Denial. Anger. Bargaining. Depression. Acceptance. We instantly cycled through the five stages of grief as we processed what was transpiring. We asked for a surprise, and Coachella delivered. Not a soul in Indio that night would have predicted R. Kelly showing up during Phoenix’s set.

Once R. Kelly left, the band continued to play a few more songs before its final encore. Vocalist Thomas Mars capped the set when he leapt into the crowd, walked several hundred feet out to the sound tent, crawled atop it, and then crowdsurfed all the way back to the stage. To be fair, I was impressed by the effort. The Guinness Book of World Records might have something to say about the farthest crowd surf ever. But at this point, the only thing that could satisfy the crowd would have been that elusive appearance by the robots, which was now just a faint glimmer of hope to those who stuck around.

The mood around the cellphone charging table at the campgrounds was one of bewilderment. Most agreed that seeing R. Kelly was fun, if not amusing, but hype and hope are hard to come down from. We were disappointed about not seeing a performance Coachella never told us would happen.

One camper told me that Daft Punk had to perform because this year’s festival had to top last year’s. The only way they could do that was by one jaw-dropping surprise, and R. Kelly wasn’t it.

This is what Coachella has become. Perhaps unbeknownst to festival organizers, the one thing that was their biggest asset is now their biggest enemy. Each year, attendees anticipate a big exclusive performance found nowhere else, and each year the stakes grow ever higher. At some point, they may grow beyond reach, and this year might have been the breaking point.

Coachella’s lineup boasted over 100 acts, many of which people would venture out to see headlining a single performance. But overshadowing them all was a group not on the bill, who steadfastly denied the rumors of their appearance, which fell on deaf ears.

Admittedly, I too looked forward to the big surprise. In a year when the festival circuit looks largely homogenous, Coachella felt as though it needed something to rightfully claim its crown as the king of American music festivals. In years past, it did just fine with its stacked lineups. But in the post-Tupac era, the crowds began to anticipate more. Myself included.

As I slowly made my way away from the stage after the Red Hot Chili Peppers finished their set to conclude the festival on Sunday night, I couldn’t help but overhear a poor woman as she hopelessly hung around the stage and said, “So maybe the Rolling Stones aren’t going to play?” No, dear, they aren’t.

Rather than appreciate the festival for what it was, I fell victim to the hype, just like everyone else. The rumor, the speculation, the mystery—it’s all too exciting not to partake in.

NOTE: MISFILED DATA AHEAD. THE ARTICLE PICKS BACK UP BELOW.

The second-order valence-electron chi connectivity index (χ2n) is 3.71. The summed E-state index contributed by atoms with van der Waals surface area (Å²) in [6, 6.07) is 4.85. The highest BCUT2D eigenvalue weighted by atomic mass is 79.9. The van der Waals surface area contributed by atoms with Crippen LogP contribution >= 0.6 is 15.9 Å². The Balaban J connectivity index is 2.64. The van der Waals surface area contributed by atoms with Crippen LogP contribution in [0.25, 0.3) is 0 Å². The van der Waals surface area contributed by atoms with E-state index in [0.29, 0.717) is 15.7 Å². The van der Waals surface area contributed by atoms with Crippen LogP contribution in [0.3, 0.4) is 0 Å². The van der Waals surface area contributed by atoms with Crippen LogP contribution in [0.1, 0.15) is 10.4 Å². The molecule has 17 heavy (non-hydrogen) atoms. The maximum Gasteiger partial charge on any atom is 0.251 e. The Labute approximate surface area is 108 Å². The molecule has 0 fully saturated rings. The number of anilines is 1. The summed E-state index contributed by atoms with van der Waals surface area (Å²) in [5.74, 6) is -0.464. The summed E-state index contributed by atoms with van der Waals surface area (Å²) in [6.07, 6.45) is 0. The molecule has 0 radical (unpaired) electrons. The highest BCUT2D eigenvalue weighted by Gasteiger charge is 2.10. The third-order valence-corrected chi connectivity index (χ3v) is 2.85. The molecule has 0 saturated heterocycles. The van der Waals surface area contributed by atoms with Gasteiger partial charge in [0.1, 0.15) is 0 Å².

On paper, Coachella 2013 was by no means a bad festival. Sure, the big reunions like the Stone Roses, Blur, the Postal Service, Jurassic 5, Grinderman and Violent Femmes were not as headline-worthy as the return of Dr. Dre, Refused and At the Drive-In the year before, but an otherwise well-rounded lineup made up for it.

Weekend one was filled with its share of memorable moments. You couldn’t help but tear up as a packed house gathered in the Gobi tent to watch and sing along with 70-year-old Rodriguez, the star and subject of 2012’s Academy Award-winning documentary, “Searching for Sugar Man.” Trent Reznor’s How to Destroy Angels played one of their first-ever performances, albeit behind a series of eerie, moving light curtains. Passion Pit got everyone joyously jumping around while the Postal Service reminded everyone of their middle school emotional anguish.

But the three days also had their fair share of mishaps. Upon arriving at the festival gates on Friday, organizers were still arranging the long line of past festival posters leading out into the campgrounds. Some of the big screens didn’t work. 2 Chainz pulled up to his performance a half hour late (albeit, without his ceiling missing). A drunken Isaac Brock stumbled through Modest Mouse’s set before getting cut-off by the festival mid-“Float On” because they had run over their time. The Stone Roses were sloppy and off key. I couldn’t help but feel as though weekend one was a dry-run for the next.

The thought crossed my mind that, had there not been a second festival the following weekend, could things have gone smoother? If Goldenvoice had just one shot at Coachella, maybe things would have been different. According to my 2012 weekend one counterparts, they shared just the same sentiments.

Now that the two-weekend experiment has completed its second year, we can begin to draw some conclusions. I knowingly sacrificed what I thought would be a smoother ride in weekend two for the possibility of witnessing an earth-shattering mega-surprise in the flesh. But at the end of the day, Coachella is a holistic experience. It is unlike any other event. I lovingly cherish the annual pilgrimage to the desert and stepping foot into an entirely new world, one inhabited by giant snails, trash-eating Tyrannosaurus rexes and happy dancing humans.

If it comes down to trading a well-rounded and hiccup-free festival or being “first!” I gladly find myself preferring the former. Weekend one, you were a blast, but next year I’ll let you work out the kinks while I enjoy the perfectly-predictable second.

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Courtesy of Chris LoCascio